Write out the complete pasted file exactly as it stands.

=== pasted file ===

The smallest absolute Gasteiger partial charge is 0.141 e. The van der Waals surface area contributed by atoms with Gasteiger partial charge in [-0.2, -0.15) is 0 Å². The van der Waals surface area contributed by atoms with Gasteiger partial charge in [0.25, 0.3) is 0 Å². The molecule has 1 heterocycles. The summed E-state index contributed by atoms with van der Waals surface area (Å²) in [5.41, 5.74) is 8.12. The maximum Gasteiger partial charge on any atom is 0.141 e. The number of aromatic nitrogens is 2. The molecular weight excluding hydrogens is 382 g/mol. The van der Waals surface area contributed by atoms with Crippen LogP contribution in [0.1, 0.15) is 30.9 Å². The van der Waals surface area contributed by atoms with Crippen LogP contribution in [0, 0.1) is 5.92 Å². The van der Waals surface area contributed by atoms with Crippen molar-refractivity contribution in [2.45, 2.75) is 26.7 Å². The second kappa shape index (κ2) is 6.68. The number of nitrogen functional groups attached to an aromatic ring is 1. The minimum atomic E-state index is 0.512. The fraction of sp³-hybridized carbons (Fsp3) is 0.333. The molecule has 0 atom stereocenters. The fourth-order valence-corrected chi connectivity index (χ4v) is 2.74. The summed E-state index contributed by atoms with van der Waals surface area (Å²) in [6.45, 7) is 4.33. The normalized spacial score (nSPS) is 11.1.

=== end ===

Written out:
The smallest absolute Gasteiger partial charge is 0.141 e. The van der Waals surface area contributed by atoms with Gasteiger partial charge in [-0.2, -0.15) is 0 Å². The van der Waals surface area contributed by atoms with Gasteiger partial charge in [0.25, 0.3) is 0 Å². The molecule has 1 heterocycles. The summed E-state index contributed by atoms with van der Waals surface area (Å²) in [5.41, 5.74) is 8.12. The maximum Gasteiger partial charge on any atom is 0.141 e. The number of aromatic nitrogens is 2. The molecular weight excluding hydrogens is 382 g/mol. The van der Waals surface area contributed by atoms with Crippen LogP contribution in [0.1, 0.15) is 30.9 Å². The van der Waals surface area contributed by atoms with Crippen LogP contribution in [0, 0.1) is 5.92 Å². The van der Waals surface area contributed by atoms with Crippen molar-refractivity contribution in [2.45, 2.75) is 26.7 Å². The second kappa shape index (κ2) is 6.68. The number of nitrogen functional groups attached to an aromatic ring is 1. The minimum atomic E-state index is 0.512. The fraction of sp³-hybridized carbons (Fsp3) is 0.333. The molecule has 0 atom stereocenters. The fourth-order valence-corrected chi connectivity index (χ4v) is 2.74. The summed E-state index contributed by atoms with van der Waals surface area (Å²) in [6.45, 7) is 4.33. The normalized spacial score (nSPS) is 11.1.